initiative against it to put the regime on the defensive.
An example of how the tables of initiative are
turned is the story this week about the regimes
order to shut down Radio Globo and its 15 stations throughout Honduras.
There, the regime took the initiative. It
delivered a letter saying "you must stop
broadcasting." Radio Globo chose to react in a
way that turned the horns of the dilemma back
against the regime. It ignored the order. You can
listen live online click where it says
Aquí - and confirm for yourself that three days
later, the closed radio station is still
broadcasting, still taking live phone calls from
the public, still breaking the information
blockade as a national clearinghouse for
information on the civil resistance from every corner of the country.
If the regime is going to shut it down it is
going to have to do it by force, which will cause
it a national and international scandal and
further reveal that its claims to be protecting
freedoms and democracy are objectively false. If
the regime, likewise, does not invade the station
by force, it reminds all that it is weak, that it
cant enforce its own orders, and that it is not
really as in control as it pretends to be. And
every day that a radio station operates under
threat of closure, it has more and more
listeners, because there is an added drama of
listening to see when or if it gets shut down.
The regime is thus on the horns of a dilemma.
Another example: Yesterday, the Air Traffic
Controllers union in Honduras began a strike in
all the countrys airports, expressly in protest
of the coup detat. Its workers refused to sign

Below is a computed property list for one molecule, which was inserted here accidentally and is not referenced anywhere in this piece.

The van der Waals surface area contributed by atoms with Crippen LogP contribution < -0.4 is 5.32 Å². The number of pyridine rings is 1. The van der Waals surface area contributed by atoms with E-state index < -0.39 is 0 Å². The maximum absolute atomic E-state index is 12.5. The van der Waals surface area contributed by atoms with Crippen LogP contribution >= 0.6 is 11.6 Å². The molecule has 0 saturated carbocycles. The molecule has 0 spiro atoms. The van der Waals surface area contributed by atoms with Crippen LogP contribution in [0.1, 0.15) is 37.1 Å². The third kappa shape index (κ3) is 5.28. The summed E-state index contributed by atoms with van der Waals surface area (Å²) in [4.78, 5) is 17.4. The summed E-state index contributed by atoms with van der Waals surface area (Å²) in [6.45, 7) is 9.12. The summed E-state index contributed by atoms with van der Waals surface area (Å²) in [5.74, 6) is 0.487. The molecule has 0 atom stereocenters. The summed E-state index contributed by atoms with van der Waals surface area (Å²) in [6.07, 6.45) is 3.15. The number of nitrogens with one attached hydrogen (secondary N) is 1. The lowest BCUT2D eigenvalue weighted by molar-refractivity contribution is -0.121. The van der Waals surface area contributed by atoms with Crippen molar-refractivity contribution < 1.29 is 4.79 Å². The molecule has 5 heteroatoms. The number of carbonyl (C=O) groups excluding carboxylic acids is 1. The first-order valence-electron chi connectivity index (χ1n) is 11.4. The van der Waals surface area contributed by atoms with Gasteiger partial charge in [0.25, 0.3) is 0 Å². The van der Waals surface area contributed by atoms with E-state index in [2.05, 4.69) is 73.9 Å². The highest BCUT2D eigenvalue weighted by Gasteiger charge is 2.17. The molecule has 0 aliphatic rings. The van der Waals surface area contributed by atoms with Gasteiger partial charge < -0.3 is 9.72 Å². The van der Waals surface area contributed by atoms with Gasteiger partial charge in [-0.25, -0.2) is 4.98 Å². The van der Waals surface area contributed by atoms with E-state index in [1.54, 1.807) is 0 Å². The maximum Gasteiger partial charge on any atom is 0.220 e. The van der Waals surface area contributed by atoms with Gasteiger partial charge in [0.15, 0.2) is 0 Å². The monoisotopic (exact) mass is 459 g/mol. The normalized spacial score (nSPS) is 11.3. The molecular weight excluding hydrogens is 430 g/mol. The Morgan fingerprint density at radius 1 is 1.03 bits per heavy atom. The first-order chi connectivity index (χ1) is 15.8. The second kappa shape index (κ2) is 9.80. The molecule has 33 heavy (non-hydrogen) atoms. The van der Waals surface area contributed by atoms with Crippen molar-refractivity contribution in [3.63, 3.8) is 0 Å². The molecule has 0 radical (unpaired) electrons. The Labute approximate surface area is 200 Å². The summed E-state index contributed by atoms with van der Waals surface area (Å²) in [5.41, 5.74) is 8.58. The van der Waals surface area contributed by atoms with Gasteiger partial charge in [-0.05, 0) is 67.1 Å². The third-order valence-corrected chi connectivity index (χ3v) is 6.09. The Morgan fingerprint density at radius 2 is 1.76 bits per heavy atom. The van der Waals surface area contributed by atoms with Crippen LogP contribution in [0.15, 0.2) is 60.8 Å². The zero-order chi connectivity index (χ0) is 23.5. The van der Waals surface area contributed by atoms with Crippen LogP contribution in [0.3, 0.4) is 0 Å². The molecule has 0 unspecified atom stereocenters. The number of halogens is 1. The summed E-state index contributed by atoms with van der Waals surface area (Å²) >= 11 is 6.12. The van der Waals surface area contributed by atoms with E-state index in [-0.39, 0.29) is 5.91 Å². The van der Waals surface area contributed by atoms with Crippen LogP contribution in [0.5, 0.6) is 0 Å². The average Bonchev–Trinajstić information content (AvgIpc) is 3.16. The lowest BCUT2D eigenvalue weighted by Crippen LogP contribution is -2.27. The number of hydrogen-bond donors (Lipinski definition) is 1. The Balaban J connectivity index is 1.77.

the paperwork on each plane scheduled to fly in
or out or within the country, in accordance with
international aviation laws and treaties. This
stopped all air traffic for at least four hours
last night. (And now you might deduce one of the
reasons why your correspondent, having duties to
comply with this week in another country, slipped
out of Honduras the day before.)
The air traffic strikers have put the regime in
another dilemma: It could leave the strike alone
and have a country without access or escape by
air, crippling important business interests and
express mail services. Or it could send in coup
regime troops to do a job they are not trained to
do, which means that if mistakes are then made
and god forbid public safety of passengers or
people on the ground becomes threatened, it will be on the regimes head.
The regime has sent in the uniformed scabs now to
direct commercial air traffic, a job they are not
trained to do, in violation of international
aeronautics treaties and laws. Now the
international airlines are placed in their own
dilemma: to continue flying in and out of the